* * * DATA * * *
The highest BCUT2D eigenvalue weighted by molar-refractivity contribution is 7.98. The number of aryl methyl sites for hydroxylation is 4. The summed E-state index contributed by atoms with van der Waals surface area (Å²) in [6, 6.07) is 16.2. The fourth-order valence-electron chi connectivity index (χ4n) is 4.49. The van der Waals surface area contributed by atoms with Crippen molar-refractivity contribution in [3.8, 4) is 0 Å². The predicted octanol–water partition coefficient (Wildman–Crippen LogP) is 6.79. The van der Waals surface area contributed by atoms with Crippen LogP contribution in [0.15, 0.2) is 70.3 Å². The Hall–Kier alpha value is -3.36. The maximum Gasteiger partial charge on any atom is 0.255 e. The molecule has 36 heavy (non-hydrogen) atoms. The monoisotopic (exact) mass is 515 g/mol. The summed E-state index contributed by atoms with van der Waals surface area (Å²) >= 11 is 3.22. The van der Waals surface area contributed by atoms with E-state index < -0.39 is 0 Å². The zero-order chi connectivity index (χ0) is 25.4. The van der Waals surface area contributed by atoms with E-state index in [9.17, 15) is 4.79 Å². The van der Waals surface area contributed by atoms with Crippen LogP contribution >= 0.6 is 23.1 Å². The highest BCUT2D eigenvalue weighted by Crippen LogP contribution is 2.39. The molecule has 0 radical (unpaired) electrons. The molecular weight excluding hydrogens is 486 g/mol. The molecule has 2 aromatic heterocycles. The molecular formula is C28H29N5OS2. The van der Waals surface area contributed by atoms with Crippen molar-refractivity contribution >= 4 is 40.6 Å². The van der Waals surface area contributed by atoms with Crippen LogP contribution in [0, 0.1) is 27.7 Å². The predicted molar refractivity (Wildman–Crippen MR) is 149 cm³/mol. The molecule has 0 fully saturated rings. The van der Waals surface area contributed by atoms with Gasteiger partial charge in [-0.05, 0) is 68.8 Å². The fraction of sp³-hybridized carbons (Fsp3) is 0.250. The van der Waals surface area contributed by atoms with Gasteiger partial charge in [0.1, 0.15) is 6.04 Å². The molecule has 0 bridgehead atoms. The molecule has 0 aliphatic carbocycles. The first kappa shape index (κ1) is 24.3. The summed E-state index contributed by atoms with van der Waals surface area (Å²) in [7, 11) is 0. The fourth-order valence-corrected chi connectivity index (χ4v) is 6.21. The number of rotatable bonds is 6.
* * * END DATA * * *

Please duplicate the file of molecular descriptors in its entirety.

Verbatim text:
The highest BCUT2D eigenvalue weighted by molar-refractivity contribution is 7.98. The number of aryl methyl sites for hydroxylation is 4. The summed E-state index contributed by atoms with van der Waals surface area (Å²) in [6, 6.07) is 16.2. The fourth-order valence-electron chi connectivity index (χ4n) is 4.49. The van der Waals surface area contributed by atoms with Crippen molar-refractivity contribution in [3.8, 4) is 0 Å². The predicted octanol–water partition coefficient (Wildman–Crippen LogP) is 6.79. The van der Waals surface area contributed by atoms with Crippen LogP contribution in [0.15, 0.2) is 70.3 Å². The Hall–Kier alpha value is -3.36. The maximum Gasteiger partial charge on any atom is 0.255 e. The molecule has 36 heavy (non-hydrogen) atoms. The monoisotopic (exact) mass is 515 g/mol. The summed E-state index contributed by atoms with van der Waals surface area (Å²) >= 11 is 3.22. The van der Waals surface area contributed by atoms with E-state index < -0.39 is 0 Å². The zero-order chi connectivity index (χ0) is 25.4. The van der Waals surface area contributed by atoms with E-state index in [9.17, 15) is 4.79 Å². The van der Waals surface area contributed by atoms with Crippen LogP contribution >= 0.6 is 23.1 Å². The highest BCUT2D eigenvalue weighted by Crippen LogP contribution is 2.39. The molecule has 0 radical (unpaired) electrons. The molecular weight excluding hydrogens is 486 g/mol. The molecule has 2 aromatic heterocycles. The molecular formula is C28H29N5OS2. The van der Waals surface area contributed by atoms with Crippen molar-refractivity contribution >= 4 is 40.6 Å². The van der Waals surface area contributed by atoms with Crippen LogP contribution in [0, 0.1) is 27.7 Å². The predicted molar refractivity (Wildman–Crippen MR) is 149 cm³/mol. The molecule has 0 fully saturated rings. The van der Waals surface area contributed by atoms with Gasteiger partial charge in [-0.05, 0) is 68.8 Å². The fraction of sp³-hybridized carbons (Fsp3) is 0.250. The van der Waals surface area contributed by atoms with Gasteiger partial charge in [0.1, 0.15) is 6.04 Å². The molecule has 0 bridgehead atoms. The molecule has 0 aliphatic carbocycles. The first kappa shape index (κ1) is 24.3. The summed E-state index contributed by atoms with van der Waals surface area (Å²) in [7, 11) is 0. The fourth-order valence-corrected chi connectivity index (χ4v) is 6.21. The number of rotatable bonds is 6.